If you have an application for a visa to Canada, being permanent resident, or a temporary visa, you may have changed your life in a significant way.  Some life changes must actually be reported to Canada’s immigration department if your application is still pending.

One such change is if you’ve become a common law partner while your visa application is in progress.  In other words if you’ve been in a relationship of  exclusivity with a high degree of commitment for more than one year, you may have to declare the relationship to the immigration department or be at risk of misrepresenting yourself before a Canadian visa officer.

Most couples know when they’ve entered a common law relationship, but perhaps not down to the exact day.  Such couples may have started as roommates but gradually, started to share household chores and pay for expenses for each other.  They may have also presented themselves to their peers and relatives as an exclusive couple.

When the common law relationship has been in place for more than one year, it should be declared in the context of a pending visa application.  Such a declaration, however, may have certain consequences to an already filed application.  For example, adding a common-law partner to a Canada Experience Class application or to a Federal Skilled Worker application may add more processing time.  The additional processing time would arise from the inevitable medical and background checks for the added common law partner.    In less clear cases, an officer may have to spend additional time making a determination of whether, in fact, the person being added is a common law partner.

Such an analysis would entail a review of evidence showing that the couple do, in fact, share a life together, in a substantive way.  There may be evidence of the origin of the relationship, its evolution from acquaintance to friendship to exclusivity, the sharing a large and/or long term financial burden, testimonials from relatives and friends, etc.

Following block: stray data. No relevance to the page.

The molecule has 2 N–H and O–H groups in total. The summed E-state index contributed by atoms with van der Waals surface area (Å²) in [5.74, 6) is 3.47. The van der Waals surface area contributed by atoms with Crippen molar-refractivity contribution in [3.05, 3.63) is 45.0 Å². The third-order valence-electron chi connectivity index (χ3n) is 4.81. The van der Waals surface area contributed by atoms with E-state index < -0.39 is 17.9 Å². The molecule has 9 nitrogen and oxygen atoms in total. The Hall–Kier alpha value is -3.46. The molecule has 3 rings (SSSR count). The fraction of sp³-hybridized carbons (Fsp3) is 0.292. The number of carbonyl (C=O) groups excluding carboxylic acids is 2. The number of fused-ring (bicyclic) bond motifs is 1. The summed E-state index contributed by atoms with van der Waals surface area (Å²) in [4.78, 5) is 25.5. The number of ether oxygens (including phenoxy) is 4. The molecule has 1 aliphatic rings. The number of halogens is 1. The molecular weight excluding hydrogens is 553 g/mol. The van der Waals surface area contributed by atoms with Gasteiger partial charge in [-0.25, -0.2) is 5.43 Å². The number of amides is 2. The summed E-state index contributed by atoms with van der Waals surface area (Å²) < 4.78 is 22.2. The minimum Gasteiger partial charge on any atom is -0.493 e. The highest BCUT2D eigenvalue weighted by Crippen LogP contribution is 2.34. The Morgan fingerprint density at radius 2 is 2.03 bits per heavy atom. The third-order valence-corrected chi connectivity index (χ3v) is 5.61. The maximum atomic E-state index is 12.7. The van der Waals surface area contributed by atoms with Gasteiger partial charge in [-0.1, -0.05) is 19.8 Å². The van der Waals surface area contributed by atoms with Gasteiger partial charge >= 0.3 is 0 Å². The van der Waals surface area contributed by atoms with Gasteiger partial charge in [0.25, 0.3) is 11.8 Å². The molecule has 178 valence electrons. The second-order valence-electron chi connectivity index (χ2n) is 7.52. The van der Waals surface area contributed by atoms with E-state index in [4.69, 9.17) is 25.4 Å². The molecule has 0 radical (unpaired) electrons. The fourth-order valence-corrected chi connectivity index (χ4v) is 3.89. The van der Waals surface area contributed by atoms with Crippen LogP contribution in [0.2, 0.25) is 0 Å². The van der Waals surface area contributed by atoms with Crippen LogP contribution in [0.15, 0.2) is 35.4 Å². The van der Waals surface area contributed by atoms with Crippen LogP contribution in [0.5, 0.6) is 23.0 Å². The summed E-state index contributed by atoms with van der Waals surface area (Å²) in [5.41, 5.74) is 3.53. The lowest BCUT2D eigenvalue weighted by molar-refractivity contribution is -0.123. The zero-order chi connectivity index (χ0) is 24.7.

From an immigration officer standpoint, it is preferable for an applicant to simply get married, as the amount of scrutiny of officer may have to exercise would be less than assessing evidence of a common law relationship.   The reasons for maintaining  a common law relationship  as opposed to getting married may relate to cultural impositions. For example, if a couple from a less culturally evolved country has yet to tell their parents of the exclusivity of the relationship, they may opt to maintain the common law status until they have proven to each other’s’ respective parents that they are compatible as a couple.

If an officer deems that inadequate evidence has been given to prove the relationship is not a common law one, then the excluded putative dependent partner would be excluded from the application and would not get the benefits of said application, be it permanent residency, or in other cases, an open work permit.

The issue may be more material in Federal Skilled Worker applications where a dependent spouse’s education may yield additional points to the main applicant.  In such cases, if evidence of a weak common law (or indeed, a weak marriage) was put forward, the main applicant could be refused and barred for materially  misrepresenting a fact to an officer; the penalty for such misrepresentation would be  five years of inadmissibility to Canada.

In such circumstances, advice from a Toronto Immigration Lawyer would be prudent prior to making an application to Canada’s Immigration Department.

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